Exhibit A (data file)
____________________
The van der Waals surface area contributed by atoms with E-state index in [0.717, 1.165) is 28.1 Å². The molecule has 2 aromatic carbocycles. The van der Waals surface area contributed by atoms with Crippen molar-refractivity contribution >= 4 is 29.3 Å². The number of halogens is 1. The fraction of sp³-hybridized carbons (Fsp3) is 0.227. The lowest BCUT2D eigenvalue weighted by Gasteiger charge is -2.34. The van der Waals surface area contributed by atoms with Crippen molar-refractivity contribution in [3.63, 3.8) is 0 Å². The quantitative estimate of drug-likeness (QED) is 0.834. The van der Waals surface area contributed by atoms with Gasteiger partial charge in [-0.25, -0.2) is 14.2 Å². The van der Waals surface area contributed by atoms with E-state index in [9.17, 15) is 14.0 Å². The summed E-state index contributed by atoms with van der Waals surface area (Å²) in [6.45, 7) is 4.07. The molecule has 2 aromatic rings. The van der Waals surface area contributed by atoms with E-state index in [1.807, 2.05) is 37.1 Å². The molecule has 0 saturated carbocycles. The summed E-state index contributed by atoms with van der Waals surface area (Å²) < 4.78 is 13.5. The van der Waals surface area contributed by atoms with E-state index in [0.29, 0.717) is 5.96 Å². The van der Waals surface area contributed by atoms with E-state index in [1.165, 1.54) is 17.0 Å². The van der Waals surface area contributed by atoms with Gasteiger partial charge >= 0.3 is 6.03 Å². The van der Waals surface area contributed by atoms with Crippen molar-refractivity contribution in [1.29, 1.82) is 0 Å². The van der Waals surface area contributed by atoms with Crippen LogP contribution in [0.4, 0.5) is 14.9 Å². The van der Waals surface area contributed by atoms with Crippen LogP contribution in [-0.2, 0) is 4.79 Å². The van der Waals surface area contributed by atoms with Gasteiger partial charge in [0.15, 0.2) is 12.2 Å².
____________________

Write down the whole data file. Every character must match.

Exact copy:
The van der Waals surface area contributed by atoms with E-state index in [0.717, 1.165) is 28.1 Å². The molecule has 2 aromatic carbocycles. The van der Waals surface area contributed by atoms with Crippen molar-refractivity contribution >= 4 is 29.3 Å². The number of halogens is 1. The fraction of sp³-hybridized carbons (Fsp3) is 0.227. The lowest BCUT2D eigenvalue weighted by Gasteiger charge is -2.34. The van der Waals surface area contributed by atoms with Crippen molar-refractivity contribution in [3.63, 3.8) is 0 Å². The quantitative estimate of drug-likeness (QED) is 0.834. The van der Waals surface area contributed by atoms with Gasteiger partial charge in [-0.25, -0.2) is 14.2 Å². The van der Waals surface area contributed by atoms with E-state index in [9.17, 15) is 14.0 Å². The summed E-state index contributed by atoms with van der Waals surface area (Å²) in [6.45, 7) is 4.07. The molecule has 2 aromatic rings. The van der Waals surface area contributed by atoms with E-state index in [1.807, 2.05) is 37.1 Å². The molecule has 0 saturated carbocycles. The summed E-state index contributed by atoms with van der Waals surface area (Å²) < 4.78 is 13.5. The van der Waals surface area contributed by atoms with E-state index in [0.29, 0.717) is 5.96 Å². The van der Waals surface area contributed by atoms with E-state index in [1.165, 1.54) is 17.0 Å². The van der Waals surface area contributed by atoms with Gasteiger partial charge >= 0.3 is 6.03 Å². The van der Waals surface area contributed by atoms with Crippen molar-refractivity contribution in [1.29, 1.82) is 0 Å². The van der Waals surface area contributed by atoms with Crippen LogP contribution in [0.4, 0.5) is 14.9 Å². The van der Waals surface area contributed by atoms with Crippen LogP contribution in [-0.2, 0) is 4.79 Å². The van der Waals surface area contributed by atoms with Gasteiger partial charge in [0.15, 0.2) is 12.2 Å².